CUMBERLAND — Over the years, the Rev. Kevin Rose gathered quite the collection of bow ties. He sometimes made long ties into bowties, a colleague recalled. He had a knack for tying them, too.
After Rose died in 2018, there began to be more bowties seen in the congregation on Sunday mornings at Cumberland First Baptist Church. They’ve been a quiet tribute to Rose, a pastor who served in various roles on the church’s staff for nearly 30 years.
“It has created kind of a culture of bow tie wearing,” said the Rev. T. Wyatt Watkins, “which is another symbol of how beloved he was.”
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Another remembrance of Rose is taking shape on the grounds of the church at 116 S. Muessing: a wooden sculpture not far from the outdoor labyrinth south of the church building. A virtual event Sunday will offer viewers the chance to remember Rose, learn more about the sculpture, and donate to help fund it.
Sunday’s virtual “Carve the Tree” event will be livestreamed at 4 p.m. Sunday on the church’s Facebook page. Sally Perkins of Storytelling Arts of Indiana will emcee the event, which will feature musical performances by some of Rose’s friends, joining the event via Zoom or recorded performances.
Perkins met Rose in 2003 when she and her family moved to the area. Her sister, like Rose an American Baptist pastor in the area, set up a monthly dinner group to cultivate some new friendships. Perkins remembers the robust conversations the group would have and how intently Rose listened to everyone.
“If he had a thought, he did not have to express it in that moment,” Perkins said. “When he did, it was the kind of thought that was so deeply meaningful, so well thought out — it was so deeply formed and formulated.”
During Sunday’s event, Perkins will share some stories she had shared with Rose over the years. Artist Phil Campbell will discuss the sculpture’s design. Organizers hope to raise $7,000 to fund the sculpture.
After a walnut tree on church grounds died, all but a section of trunk was cleared away, and “We began to envision that trunk as a cylindrical canvas,” said Watkins, minister of worship and outreach at the church.
Watkins came to the church in 2001 but jokes he hasn’t been there long by the standard for longevity Rose set. He and Rose agreed to be co-pastors, dividing various facets of church leadership between them in a portfolio system.
Watkins said Rose was integral to everything the church was doing as a faith family. Lessons he prepared were well-researched. Work Rose helped oversee on the building was made more cost-effective by his willingness to meet with one more contractor or make one more phone call, Watkins said. His children’s sermons were engaging and brilliantly rendered, Watkins recalls.
“He just understood how to connect with really young people and how to bring something alive. He would often enlist people in the congregation to be part of it,” Watkins said.
“I always knew the children’s sermon would not only be in line with (the adult sermon), but would illuminate it. Adults loved it too, and they could relate to it.”
Another facet of ministry Rose led was missions. The church has long been part of Church World Service’s annual Crop Walk to raise money to fight hunger. Rose also brought the church into some other interesting projects, Watkins said, such as the Interfaith Hunger Initiative; the church was a site for a Thanksgiving service and meal that brought together Protestant and Catholic Christians as well as Sikhs, Buddhists and Jews.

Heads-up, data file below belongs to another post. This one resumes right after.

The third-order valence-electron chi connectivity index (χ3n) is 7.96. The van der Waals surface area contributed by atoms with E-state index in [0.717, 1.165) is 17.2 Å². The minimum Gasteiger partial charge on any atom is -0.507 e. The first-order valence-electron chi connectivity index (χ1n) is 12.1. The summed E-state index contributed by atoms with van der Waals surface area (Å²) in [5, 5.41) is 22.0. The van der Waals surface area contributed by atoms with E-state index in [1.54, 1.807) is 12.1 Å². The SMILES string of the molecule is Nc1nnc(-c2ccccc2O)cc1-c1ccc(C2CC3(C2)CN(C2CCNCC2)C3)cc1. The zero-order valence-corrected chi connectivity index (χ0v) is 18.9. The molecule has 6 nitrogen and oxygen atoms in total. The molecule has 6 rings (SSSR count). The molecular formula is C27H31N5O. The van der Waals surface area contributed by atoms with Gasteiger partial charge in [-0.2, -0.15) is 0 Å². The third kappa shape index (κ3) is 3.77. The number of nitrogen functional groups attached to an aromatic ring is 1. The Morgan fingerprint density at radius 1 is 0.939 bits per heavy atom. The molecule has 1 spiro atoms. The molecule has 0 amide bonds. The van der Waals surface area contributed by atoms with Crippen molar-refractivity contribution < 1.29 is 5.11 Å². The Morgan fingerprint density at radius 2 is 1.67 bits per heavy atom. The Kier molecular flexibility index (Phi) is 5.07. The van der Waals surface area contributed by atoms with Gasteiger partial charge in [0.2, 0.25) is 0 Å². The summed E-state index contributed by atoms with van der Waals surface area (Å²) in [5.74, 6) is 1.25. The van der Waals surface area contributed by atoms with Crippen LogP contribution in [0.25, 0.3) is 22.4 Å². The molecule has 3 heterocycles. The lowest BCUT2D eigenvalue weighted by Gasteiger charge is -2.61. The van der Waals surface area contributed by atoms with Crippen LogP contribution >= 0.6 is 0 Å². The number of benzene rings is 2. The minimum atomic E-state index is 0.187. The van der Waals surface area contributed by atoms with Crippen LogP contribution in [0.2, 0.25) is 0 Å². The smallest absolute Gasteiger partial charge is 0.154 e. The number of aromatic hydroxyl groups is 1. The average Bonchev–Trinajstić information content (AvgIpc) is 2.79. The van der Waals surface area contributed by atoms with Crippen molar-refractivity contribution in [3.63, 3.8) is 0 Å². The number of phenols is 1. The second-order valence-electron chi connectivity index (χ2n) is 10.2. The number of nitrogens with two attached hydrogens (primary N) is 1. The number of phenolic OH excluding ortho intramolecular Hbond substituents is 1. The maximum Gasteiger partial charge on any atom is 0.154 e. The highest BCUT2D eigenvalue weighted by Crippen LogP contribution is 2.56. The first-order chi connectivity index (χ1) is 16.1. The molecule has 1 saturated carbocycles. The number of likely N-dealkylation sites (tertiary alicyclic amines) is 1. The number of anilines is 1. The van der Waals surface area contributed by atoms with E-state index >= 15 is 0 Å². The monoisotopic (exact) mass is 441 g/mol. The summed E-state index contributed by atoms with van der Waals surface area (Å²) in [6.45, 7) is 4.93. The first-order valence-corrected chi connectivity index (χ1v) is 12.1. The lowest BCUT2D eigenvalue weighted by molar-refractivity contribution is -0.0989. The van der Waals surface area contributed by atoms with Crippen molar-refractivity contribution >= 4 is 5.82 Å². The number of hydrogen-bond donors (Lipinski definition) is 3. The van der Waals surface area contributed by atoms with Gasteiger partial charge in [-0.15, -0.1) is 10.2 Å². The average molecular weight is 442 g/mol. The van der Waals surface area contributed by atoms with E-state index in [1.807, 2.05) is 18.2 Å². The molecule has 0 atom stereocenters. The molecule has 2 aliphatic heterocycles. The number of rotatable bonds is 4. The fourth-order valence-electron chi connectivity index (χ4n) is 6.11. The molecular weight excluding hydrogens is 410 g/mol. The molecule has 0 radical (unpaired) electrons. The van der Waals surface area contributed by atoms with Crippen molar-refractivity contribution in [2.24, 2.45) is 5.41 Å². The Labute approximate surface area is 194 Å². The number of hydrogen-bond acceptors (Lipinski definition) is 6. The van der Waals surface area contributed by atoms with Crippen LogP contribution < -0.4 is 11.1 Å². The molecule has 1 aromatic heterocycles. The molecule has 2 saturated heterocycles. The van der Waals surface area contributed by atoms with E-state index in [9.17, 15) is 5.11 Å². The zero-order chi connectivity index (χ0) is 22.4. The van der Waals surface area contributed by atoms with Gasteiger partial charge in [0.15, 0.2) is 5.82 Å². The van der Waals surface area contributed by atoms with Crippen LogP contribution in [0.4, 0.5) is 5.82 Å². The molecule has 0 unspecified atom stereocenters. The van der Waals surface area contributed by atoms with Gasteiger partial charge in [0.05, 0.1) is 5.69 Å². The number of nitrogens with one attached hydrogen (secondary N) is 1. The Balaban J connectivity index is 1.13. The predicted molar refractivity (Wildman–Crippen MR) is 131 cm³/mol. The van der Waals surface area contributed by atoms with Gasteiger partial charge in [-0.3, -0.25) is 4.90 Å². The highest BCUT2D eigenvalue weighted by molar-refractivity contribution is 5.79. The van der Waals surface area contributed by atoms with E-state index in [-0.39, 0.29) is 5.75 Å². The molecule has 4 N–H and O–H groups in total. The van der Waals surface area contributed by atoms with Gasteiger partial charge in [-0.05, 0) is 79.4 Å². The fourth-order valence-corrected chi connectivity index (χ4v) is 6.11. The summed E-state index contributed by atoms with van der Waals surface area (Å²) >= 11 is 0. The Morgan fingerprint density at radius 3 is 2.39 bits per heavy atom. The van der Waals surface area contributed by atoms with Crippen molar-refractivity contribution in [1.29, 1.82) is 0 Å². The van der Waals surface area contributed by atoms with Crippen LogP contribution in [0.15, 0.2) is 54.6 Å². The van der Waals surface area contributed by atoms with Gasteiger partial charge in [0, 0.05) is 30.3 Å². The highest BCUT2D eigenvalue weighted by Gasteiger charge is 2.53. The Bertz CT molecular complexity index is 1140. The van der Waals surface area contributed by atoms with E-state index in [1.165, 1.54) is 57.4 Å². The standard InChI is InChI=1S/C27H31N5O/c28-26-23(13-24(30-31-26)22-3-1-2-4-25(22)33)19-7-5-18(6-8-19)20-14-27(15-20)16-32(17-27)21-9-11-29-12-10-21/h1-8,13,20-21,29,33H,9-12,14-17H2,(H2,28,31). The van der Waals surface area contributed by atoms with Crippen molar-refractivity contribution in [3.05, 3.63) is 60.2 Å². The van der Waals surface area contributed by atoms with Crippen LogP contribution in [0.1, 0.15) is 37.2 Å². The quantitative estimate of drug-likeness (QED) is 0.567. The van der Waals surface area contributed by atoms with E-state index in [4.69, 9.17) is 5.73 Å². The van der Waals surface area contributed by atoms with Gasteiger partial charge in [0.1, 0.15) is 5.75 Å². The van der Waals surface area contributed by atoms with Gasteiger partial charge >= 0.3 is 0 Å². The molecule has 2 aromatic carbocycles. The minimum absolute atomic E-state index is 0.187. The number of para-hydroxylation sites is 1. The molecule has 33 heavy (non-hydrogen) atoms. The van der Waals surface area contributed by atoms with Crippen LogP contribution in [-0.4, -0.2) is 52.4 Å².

Also part of Rose’s portfolio was the building and grounds. He was part of establishing the labyrinth south of the church, a project that also included work by an aspiring Eagle Scout.
On the walnut trunk near the labyrinth, Campbell is carving various symbols that express facets of Rose’s life, symbols chosen from a long list of ideas suggested by church members. Comedy and tragedy masks represent Rose’s love of the theater, particularly Broadway shows. A big knot will become a baseball, symbolizing his travels to various ballparks.
Perkins said Rose is the last person who would want a statue to himself, but to instead have a piece of art in a place of reflection is fitting — “to create a sacred space for quiet and contemplation,” she said, “and Kevin was the epitome of quiet and contemplation.”
Watkins said Rose was compassionate, inclusive in spirit, loved people, and exuded a kind of authority even while being a great listener.
“He was a dear friend and just the best colleague anyone could hope to have in ministry,” Watkins said. “This is a perfect place to commemorate someone as remarkable as Kevin Rose.”
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A livestream event at 4 p.m. Sunday will incorporate music and things loved by the Rev. Kevin D. Rose, a late pastor at Cumberland First Baptist Church.
Emceed by Sally Perkins of Storytelling Arts of Indiana, it will mix stories with musical performances by the Rev. T. Wyatt Watkins, Paulo Castro, Jan Aldridge-Clark, Danielle Hartman, Brianna Holt, Jen Midkiff, Seth Staton (Watkins) and Corby York. It will also highlight the memorial sculpture in progress by artist Phil Campbell.
Organizers hope viewers will donate in a variety of ways such as monetary donations, silent auction of some of Rose’s personal items and the chance to sponsor one of the images being carved into the tree.
Information: Cumberland FBC on Facebook, 317-894-2645